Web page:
What is an acoustic ceiling tile?
Generally, acoustic ceilings refer to drop ceilings with 2’x2’ or 2’x4’ tiles. If you’re familiar with the ceiling grids of office spaces and schools, you’re familiar with acoustic ceiling tiles.
In the simplest terms possible, an acoustic ceiling is a ceiling that has acoustic properties either to insulate or to absorb sound. Let us say, for example, you want a ceiling that would stop noise from being transmitted from room A to a higher room B, then you should get a soundproof acoustic ceiling. These ceilings are normally made of heavy material that is structurally disconnected from the building through the use of rubber dampers.
To get the best noise-canceling effect, some changes also need to be made on the walls of the room and sometimes even on the ground.
However, if what we want is to have pleasant acoustic comfort inside our premises, without echoes or annoying sounds, then we will need an absorbent acoustic ceiling.
A removable sound-absorbing ceiling or acoustic removable ceiling is normally formed by a lacquered profile in the color you want (usually white or black) and removable plates based on absorbent fibers. So that when sounds hit them, it is trapped so to speak.
There are ceilings based on plaster, wood or metal that have perforations to let the sound pass. Above this ceiling, a blanket of sound-absorbing material is placed so that once the sound crosses the ceiling through the perforations, it is trapped by that material.
It is useless to place any sound-absorbing material on a ceiling that is based on a completely smooth and perforated plasterboard because when the sound hits the smooth plaster plates, they will reflect it again against the floor.
Who sells it?
So many companies manufacture and sell acoustic ceiling tiles. You can visit the company websites or check out the stock available on Amazon.
The top brands that manufacture and sell acoustic tiles include but are not limited to; Armstrong World Industries, Rockfon Medical Standard Acoustical Ceiling Tiles, Sound Silencer Acoustical Ceiling & Wall Tiles, Nova Ceiling LLC and so on.
How do you get samples?
To get samples, contact the company you want to buy from directly.
How do you repair/replace acoustic ceiling tiles?
The best way to repair acoustic roof tiles that have fallen or broken is to replace them. Check the tiles from time to time to make sure they are placed correctly and that they have not been damaged. In order to repair the tiles, the damaged tiles need to be removed and replaced with one that fits its place.
What you would need to repair or replace acoustic ceiling tiles are:
- Acoustic replacement ceiling tile
- Utility knife
Here are the steps to be followed in order to replace an acoustic ceiling tile:
Step 1 – Find the bad tile
A tile is termed bad if it is broken, has a hole in it, cracked or fractured. The damage could be because of many factors. In the case where the factor causing the damage is water, you might need to do more than just replace the tile. You would need to fix the water issue first (Your whole roof might need a change in this case).
In the case where the ceiling is damaged by water, (which can be easily identified due to the change in color of the tile and the odor linked with wet water), immediately look for where the leak is coming from. It could be that there is a broken or leaking pipe above the roof. Make sure the leak is sealed to avoid a more expensive repair later.
Step 2 – Take out the damaged tile
Take out the damaged tile by lifting it up and pulling it down until it is free from the rest. To remove the tile completely from the ceiling, pull it downwards. Use the utility knife to cut it away from the tile if it proving more difficult than usual.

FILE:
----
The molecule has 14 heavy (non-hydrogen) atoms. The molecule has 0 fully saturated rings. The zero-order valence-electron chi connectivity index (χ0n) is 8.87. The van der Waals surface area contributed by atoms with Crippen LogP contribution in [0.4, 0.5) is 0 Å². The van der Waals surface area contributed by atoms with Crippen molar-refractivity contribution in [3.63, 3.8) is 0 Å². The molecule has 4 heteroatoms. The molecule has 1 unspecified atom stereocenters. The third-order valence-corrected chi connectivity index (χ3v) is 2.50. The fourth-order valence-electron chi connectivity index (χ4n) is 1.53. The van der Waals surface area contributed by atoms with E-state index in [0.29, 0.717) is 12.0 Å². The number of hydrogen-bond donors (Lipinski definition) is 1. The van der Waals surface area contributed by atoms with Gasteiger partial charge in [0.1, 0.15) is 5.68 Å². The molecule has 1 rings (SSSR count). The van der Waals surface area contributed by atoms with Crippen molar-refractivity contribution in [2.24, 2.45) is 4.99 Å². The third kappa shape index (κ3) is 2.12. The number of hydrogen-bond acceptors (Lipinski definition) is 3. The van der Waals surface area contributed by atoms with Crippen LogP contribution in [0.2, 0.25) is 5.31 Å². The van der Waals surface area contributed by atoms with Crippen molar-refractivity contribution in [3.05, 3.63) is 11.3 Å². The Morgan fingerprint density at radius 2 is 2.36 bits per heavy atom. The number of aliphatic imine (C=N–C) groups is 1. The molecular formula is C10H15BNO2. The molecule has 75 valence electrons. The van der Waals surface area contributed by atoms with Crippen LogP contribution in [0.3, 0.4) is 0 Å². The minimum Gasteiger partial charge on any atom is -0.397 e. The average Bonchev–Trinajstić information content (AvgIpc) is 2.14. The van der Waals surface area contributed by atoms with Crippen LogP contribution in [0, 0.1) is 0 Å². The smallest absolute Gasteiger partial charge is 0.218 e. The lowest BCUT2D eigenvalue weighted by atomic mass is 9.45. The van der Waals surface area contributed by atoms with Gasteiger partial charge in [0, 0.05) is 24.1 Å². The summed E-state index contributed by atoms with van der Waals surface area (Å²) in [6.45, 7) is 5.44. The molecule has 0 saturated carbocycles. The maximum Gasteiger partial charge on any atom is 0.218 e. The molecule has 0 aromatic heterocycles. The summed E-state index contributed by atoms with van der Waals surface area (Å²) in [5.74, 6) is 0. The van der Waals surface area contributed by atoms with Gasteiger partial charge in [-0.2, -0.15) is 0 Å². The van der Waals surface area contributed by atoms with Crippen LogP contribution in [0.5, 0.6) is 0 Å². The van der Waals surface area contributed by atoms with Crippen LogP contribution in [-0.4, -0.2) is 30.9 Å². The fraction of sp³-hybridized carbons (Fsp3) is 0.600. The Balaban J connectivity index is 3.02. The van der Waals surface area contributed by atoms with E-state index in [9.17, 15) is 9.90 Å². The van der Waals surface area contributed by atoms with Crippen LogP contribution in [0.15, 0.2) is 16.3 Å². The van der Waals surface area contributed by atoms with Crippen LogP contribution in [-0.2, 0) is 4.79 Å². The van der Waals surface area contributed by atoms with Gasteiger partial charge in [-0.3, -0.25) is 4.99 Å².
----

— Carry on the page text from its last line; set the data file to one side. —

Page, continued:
By now, you should have replacement tiles that would be put in the place of the ones that were removed. The tiles can be found in hardware stores. In the case where the tiles are custom made, you will need to find the manufacturer to create a special mosaic as a spare.
Step 3 – Change the damaged tile
Set a new tile in the place of the damaged tile. Push the panel up and allow it to rest on the roof tracks for a textbook fitting.
What textures and colors does it come in?
How is the sound like in places that hold more than 5 people? Most times, when entering some places like offices, classrooms, dining rooms, restaurants and waiting rooms that hold more than 5 people at a time, there is a feeling that there would be a lot of noise inside.
This feeling of noise is an annoying feeling because most times it requires that you raise your voice in order to be able to talk to the person sitting or standing next to you. We hear more from other people talking near us than who is talking to us.
A very clear example of where this happens that you can relate to is the school canteen. The school canteen is known to be very noisy because there we have more than 50 children all screaming and talking at the same time. The sound generated there tends to multiply because of the presence of reflective surfaces and the absence of noise-absorbing elements.
This is due to the high reverberation of the premises. Normally a high reverberation occurs when the materials are seen that form the premises are reflective and therefore are not capable of absorbing sound. (A plaster ceiling, a marble floor, lucid walls of plaster, glass or mirrors, etc.)
To reduce the reverberation of a room and therefore gain acoustic comfort, sound-absorbing materials must be introduced (porous materials that can absorb sound and do not reflect it or reflect it as little as possible).
These absorbing materials can be used on the walls, on the floor or on the ceiling.
For structures that are would customarily hold many people like bars and hospitals, it is advised that the absorbent materials be placed on the roof. The ceilings can be both fixed and removable, and for it to be absorbent, the ceilings must contain porous materials.